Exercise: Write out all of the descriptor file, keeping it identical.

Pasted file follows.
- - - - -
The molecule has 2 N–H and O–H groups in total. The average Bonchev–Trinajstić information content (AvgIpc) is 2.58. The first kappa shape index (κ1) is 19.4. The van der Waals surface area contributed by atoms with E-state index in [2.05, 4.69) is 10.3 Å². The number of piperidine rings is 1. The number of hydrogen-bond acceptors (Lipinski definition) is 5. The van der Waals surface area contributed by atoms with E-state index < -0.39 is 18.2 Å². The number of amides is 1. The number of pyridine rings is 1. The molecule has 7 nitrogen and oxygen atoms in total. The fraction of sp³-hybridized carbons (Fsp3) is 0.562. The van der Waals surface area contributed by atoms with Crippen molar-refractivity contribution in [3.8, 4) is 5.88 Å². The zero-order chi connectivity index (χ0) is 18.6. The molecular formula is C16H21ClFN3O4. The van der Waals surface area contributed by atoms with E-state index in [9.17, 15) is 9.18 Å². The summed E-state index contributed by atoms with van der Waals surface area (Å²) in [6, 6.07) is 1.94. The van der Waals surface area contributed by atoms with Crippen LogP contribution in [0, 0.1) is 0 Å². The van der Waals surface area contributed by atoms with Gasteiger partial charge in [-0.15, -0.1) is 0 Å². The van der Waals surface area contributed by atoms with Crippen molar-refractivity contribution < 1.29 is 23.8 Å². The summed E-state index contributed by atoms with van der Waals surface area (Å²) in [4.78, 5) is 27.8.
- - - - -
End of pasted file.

The molecule has 2 N–H and O–H groups in total. The average Bonchev–Trinajstić information content (AvgIpc) is 2.58. The first kappa shape index (κ1) is 19.4. The van der Waals surface area contributed by atoms with E-state index in [2.05, 4.69) is 10.3 Å². The number of piperidine rings is 1. The number of hydrogen-bond acceptors (Lipinski definition) is 5. The van der Waals surface area contributed by atoms with E-state index < -0.39 is 18.2 Å². The number of amides is 1. The number of pyridine rings is 1. The molecule has 7 nitrogen and oxygen atoms in total. The fraction of sp³-hybridized carbons (Fsp3) is 0.562. The van der Waals surface area contributed by atoms with Crippen molar-refractivity contribution in [3.8, 4) is 5.88 Å². The zero-order chi connectivity index (χ0) is 18.6. The molecular formula is C16H21ClFN3O4. The van der Waals surface area contributed by atoms with E-state index in [9.17, 15) is 9.18 Å². The summed E-state index contributed by atoms with van der Waals surface area (Å²) in [6, 6.07) is 1.94. The van der Waals surface area contributed by atoms with Crippen LogP contribution in [0, 0.1) is 0 Å². The van der Waals surface area contributed by atoms with Gasteiger partial charge in [-0.15, -0.1) is 0 Å². The van der Waals surface area contributed by atoms with Crippen molar-refractivity contribution < 1.29 is 23.8 Å². The summed E-state index contributed by atoms with van der Waals surface area (Å²) in [4.78, 5) is 27.8.